Reminiscing about Ghana

“You are invited” I almost say to the queer Eritrean youth who plops in the chair across from mine, forgetting a phrase like that is only specific to my Ghanaian culture. At home, if anyone sees you eating, you invite them and then you pray they have the decency not to grab a piece of cutlery or ask for a bowl of water to cleanse their hands in preparation to join you.

Ghanaian culture is unique like that. It’s as if our politeness and hospitality as far as sharing our bowl of food is concerned, is mere formality. On the surface we are very polite, but underneath it all, we really are human. I sometimes wonder where we acquired this attitude from.

So even though it is on my tongue to invite this young man, I don’t because I remember that we are not in Ghana and I am not obliged to share my tray of Alecha. People actually thought me rude while I was back in Ghana when I resisted uttering these perfunctory words, but here I am across the waters dying to utter it.

This is similar to the taboo around using our left hands to perform any functions outside of the bathroom. I let them think me rude as I told them I was an equal opportunity employer and believed in giving both hands a shot. People’s unamused looks when I defended the use of both hands spoke volumes. They were attached to cultural norms and nothing would make them question these norms. I often allowed the use of either hand in my class to allow my left-handed students the opportunity to be able to stay true to themselves in my space.

I know I promised to debrief my six months in Ghana thematically but sometimes certain things just jump out and want to be written and other times there is so much life happening that I don’t get to do much reflection, especially on time that far back.

I’ve been back now for almost five months and I’m just now getting used to handing people things with my left hand. The irony is that as much as I bucked some parts of the system that I felt didn’t make sense, the system still got deeply re-ingrained in me, leaving me giving my students the space but conforming to norms personally and not always pushing my Americanized boundaries on folks. Somehow I felt like making sure my students knew there was a whole world out there who didn’t believe in some of the norms that controlled our lives so much, yet I myself slowly succumbed to following some of these same norms.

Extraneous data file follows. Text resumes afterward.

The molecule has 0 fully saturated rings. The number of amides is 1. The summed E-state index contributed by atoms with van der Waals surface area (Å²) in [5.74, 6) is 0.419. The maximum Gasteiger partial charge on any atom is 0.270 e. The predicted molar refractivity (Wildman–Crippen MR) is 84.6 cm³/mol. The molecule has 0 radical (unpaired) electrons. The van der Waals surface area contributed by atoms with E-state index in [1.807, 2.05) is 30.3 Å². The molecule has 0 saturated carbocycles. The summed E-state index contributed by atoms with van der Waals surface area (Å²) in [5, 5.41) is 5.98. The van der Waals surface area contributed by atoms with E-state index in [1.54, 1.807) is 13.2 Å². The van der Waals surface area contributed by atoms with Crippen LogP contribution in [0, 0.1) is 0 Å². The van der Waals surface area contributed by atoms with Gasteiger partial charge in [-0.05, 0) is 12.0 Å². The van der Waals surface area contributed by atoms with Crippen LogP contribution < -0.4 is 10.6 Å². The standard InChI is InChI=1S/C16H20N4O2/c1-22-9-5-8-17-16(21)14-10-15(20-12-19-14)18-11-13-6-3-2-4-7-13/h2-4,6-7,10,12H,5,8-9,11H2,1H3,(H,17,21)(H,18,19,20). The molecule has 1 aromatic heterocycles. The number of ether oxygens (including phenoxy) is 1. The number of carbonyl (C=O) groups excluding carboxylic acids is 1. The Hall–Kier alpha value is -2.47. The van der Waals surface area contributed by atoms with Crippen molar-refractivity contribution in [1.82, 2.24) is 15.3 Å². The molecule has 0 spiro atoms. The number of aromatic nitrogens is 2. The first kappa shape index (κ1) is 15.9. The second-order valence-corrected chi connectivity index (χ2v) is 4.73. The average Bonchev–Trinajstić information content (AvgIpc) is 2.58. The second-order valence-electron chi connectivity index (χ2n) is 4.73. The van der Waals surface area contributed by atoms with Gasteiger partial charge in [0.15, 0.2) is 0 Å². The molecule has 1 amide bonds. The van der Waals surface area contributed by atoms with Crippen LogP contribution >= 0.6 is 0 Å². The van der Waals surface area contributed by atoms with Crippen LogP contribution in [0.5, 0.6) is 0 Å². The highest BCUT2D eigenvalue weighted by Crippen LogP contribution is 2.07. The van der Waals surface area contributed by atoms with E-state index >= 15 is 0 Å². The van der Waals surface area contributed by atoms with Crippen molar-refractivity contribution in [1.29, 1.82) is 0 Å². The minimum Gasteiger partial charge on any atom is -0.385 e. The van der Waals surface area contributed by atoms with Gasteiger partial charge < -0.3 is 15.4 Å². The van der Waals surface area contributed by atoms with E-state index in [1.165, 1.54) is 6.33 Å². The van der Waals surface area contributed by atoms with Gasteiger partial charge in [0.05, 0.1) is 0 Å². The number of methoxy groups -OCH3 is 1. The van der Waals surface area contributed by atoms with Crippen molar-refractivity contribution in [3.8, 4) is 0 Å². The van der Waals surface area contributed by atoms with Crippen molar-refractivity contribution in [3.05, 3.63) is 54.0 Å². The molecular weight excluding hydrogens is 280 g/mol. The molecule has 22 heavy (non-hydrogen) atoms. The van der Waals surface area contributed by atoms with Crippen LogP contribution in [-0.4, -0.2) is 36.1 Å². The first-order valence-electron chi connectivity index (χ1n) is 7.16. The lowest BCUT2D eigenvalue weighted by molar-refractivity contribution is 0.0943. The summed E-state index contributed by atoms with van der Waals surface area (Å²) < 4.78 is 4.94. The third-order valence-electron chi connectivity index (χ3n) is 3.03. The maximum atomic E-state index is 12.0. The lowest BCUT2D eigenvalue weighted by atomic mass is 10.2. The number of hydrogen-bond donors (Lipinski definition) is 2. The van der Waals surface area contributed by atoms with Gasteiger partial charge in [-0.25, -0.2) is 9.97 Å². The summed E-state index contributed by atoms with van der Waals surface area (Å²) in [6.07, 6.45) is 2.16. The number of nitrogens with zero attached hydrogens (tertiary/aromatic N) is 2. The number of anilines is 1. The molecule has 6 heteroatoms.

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(Channeling Kofi Akpabli)

The steady pound of my sneaker-clad feet on the underground train station steps suddenly take me back to the soft thuds and steady pounding rhythm associated with fufu pounding in Ghana. It’s amazing how certain unrelated things have the ability to draw you somewhere. I struggle to stay there even as my foot hits the last step and I emerge into sunlight.

I am pounding fufu with my fufu partner. She’s seated on a small kitchen stool and turning the mound of pounded starch while I stand pounding, twisting my pestle ever so slightly with every landing. I pound carefully so I don’t add her fingers to the mound of starch in the mortar.

Fufu pounding is a unique art form that takes two people who listen carefully to each other as they engage in this act. It is often best not to be chatting while this activity is going on. The seated partner must be quite agile and adept at avoiding the bottom of the pestle as it lands in the mound of boiled cassava, yam, cocoyam, and/plantain. The standing partner must equally be agile to anticipate the intervals between when her partner is not turning when she can bring the pestle down and begin to turn the fluffy ingredients in the mortar into the elastic-like entity that will be served with any one of the soups that are part of the Ghanaian cuisine.

I am partial to fufu with groundnut soup loaded with aponkye nam (goat meat) served with a box of tissues, but I have to say I will almost always say yes to fufu with light soup any day, anytime. There is something about the light yellow, dark yellow, lavender (or “purple fufu” as my sister used to call it), or snow-white mound floating beneath a bed of aponkye, prako nkywer (cured pig feet), nwaba (snails), and enam totoi (smoked fish) that just makes my mouth water thinking about it even on a day when I’m full to the heavens with some other good food. I’m a self-proclaimed foodie, but there is just something about Ghanaian fufu and soup that cannot replace anything else for me.

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